CHARLOTTE, N.C. — With less than 100 days to go until the Republican National Convention is slated to take the stage in Charlotte, talk among leaders in the area continued over the weekend about what that might look like in the midst of the COVID-19 pandemic.
Mayor Vi Lyles, in a Sunday interview on MSNBC, stressed the importance of science in determining what will be possible in terms of hosting the convention, noting the reality we are faced with today is much different than the 2018 environment in which the city agreed to host the event.
RNC organizers have said they expect as many as 50,000 visitors to descend on the city for the convention, scheduled for Aug. 24-27. And, so far, little has been revealed about what contingency plans might be in the works.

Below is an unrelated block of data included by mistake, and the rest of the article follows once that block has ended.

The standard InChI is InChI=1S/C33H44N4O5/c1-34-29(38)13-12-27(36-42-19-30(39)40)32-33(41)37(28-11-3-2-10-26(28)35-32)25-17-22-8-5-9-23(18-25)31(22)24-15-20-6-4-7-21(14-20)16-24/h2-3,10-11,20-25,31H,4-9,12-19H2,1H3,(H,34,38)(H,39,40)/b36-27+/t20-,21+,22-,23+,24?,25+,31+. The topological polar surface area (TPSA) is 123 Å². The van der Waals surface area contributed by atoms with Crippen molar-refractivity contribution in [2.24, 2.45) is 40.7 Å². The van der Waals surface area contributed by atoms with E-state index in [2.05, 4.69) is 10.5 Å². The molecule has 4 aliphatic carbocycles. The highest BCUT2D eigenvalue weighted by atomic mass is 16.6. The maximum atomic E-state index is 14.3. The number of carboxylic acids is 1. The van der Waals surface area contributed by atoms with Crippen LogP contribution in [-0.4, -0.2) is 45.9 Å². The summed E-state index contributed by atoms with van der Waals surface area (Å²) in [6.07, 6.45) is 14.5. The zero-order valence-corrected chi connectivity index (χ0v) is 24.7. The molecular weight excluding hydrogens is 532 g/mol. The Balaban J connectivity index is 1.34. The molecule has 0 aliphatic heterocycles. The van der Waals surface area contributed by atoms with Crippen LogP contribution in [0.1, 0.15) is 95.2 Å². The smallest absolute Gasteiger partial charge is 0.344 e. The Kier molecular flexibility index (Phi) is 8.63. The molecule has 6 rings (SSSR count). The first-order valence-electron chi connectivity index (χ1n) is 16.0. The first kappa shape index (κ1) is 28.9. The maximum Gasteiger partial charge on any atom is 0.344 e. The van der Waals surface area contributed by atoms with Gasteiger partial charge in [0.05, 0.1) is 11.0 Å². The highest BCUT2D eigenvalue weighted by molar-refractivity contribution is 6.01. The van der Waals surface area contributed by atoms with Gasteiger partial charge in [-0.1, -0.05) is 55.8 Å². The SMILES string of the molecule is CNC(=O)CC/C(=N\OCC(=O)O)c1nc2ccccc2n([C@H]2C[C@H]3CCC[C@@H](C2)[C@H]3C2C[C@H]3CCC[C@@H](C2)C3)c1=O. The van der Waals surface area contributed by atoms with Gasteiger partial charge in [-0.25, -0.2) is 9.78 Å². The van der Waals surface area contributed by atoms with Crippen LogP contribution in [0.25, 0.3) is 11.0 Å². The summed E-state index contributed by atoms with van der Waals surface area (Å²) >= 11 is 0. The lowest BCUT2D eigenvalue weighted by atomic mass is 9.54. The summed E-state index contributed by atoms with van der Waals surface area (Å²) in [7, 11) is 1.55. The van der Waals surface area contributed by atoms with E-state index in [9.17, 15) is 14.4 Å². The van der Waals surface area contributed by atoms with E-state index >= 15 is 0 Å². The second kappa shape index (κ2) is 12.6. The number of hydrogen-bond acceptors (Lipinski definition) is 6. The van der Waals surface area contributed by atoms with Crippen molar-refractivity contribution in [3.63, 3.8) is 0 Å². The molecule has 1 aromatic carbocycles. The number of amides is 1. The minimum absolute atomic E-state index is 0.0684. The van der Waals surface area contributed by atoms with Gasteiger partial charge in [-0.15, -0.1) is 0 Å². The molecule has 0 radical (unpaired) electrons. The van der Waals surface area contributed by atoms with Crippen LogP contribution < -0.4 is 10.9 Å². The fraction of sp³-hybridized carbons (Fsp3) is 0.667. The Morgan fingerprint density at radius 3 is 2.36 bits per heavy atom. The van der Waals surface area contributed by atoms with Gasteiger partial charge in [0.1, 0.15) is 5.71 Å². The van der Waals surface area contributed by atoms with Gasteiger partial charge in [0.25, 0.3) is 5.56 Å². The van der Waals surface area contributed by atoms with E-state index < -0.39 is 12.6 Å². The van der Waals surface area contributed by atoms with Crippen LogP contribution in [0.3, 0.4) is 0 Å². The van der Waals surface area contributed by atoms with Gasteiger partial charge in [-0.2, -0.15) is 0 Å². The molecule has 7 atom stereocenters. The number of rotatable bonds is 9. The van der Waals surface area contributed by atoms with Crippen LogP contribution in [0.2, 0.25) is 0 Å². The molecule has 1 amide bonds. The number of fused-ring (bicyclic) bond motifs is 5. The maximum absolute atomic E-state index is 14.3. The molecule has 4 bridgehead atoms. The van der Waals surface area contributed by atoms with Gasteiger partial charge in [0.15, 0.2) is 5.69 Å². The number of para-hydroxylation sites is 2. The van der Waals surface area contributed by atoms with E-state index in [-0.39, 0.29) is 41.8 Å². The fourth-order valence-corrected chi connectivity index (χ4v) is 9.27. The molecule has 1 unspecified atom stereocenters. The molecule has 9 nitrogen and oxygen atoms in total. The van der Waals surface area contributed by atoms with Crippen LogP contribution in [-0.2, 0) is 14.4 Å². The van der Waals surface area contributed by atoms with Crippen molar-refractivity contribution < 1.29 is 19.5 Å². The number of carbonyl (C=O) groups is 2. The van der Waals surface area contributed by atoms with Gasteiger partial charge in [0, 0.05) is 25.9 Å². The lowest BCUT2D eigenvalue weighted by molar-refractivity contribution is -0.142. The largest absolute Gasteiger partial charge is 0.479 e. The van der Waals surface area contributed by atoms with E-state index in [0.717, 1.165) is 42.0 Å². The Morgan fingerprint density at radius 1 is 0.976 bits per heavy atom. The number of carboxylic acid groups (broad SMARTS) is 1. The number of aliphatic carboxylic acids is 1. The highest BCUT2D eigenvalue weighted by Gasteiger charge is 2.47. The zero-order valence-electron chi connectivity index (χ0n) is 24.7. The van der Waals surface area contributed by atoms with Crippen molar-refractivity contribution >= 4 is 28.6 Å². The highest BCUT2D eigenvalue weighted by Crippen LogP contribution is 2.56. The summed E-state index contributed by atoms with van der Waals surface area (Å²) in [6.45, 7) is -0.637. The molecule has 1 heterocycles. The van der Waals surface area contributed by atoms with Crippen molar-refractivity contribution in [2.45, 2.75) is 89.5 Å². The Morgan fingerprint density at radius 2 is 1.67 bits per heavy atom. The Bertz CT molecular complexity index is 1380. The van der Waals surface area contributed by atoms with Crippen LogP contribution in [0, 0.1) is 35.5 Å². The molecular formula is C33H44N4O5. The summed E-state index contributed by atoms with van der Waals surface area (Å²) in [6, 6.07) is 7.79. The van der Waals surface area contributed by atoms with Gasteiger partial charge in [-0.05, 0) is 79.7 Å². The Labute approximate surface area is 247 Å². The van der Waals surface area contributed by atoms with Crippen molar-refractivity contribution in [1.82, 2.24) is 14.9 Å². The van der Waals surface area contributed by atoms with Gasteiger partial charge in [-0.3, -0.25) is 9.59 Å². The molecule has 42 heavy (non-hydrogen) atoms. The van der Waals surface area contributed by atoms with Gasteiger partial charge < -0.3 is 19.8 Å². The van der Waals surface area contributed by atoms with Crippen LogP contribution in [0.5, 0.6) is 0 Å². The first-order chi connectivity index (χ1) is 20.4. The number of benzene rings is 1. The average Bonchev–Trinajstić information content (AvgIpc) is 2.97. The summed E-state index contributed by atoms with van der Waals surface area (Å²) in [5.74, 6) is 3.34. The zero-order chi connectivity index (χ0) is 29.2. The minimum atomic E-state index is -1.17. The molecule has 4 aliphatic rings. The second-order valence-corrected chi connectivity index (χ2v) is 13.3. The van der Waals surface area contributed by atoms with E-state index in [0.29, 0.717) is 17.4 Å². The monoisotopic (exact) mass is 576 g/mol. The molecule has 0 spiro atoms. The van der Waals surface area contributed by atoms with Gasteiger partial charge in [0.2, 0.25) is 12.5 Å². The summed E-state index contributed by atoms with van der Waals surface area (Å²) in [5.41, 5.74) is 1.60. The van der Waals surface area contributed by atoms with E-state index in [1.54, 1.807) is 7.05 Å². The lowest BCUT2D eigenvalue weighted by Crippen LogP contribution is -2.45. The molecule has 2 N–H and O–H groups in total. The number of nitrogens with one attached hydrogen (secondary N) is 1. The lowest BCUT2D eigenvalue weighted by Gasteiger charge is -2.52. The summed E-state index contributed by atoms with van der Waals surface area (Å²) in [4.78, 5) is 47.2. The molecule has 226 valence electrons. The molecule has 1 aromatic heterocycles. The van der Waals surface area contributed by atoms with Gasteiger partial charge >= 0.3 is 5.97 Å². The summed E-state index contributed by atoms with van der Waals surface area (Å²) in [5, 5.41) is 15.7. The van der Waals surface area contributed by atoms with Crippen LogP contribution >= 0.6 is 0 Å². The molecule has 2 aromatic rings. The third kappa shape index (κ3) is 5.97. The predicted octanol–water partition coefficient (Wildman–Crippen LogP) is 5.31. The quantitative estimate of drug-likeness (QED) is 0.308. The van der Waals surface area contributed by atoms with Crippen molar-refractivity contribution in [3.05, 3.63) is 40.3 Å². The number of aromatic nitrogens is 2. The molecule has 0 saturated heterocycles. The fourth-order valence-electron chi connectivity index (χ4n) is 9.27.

“We now are really in a position where we have to put the science and the health and well-being of our community first and foremost,” said Lyles, a Democrat whose support for hosting the convention won her praise from some Republicans but also some criticism from within her own party. “Our community thought that we’d be talking about protests and security and keeping people safe that way, but here we are, fighting the unknown — COVID-19. And so we have to win that fight first.”
The mayor was joined on the segment by Michael Steele, former chair of the Republican National Committee. Read the full story here for his take and others.
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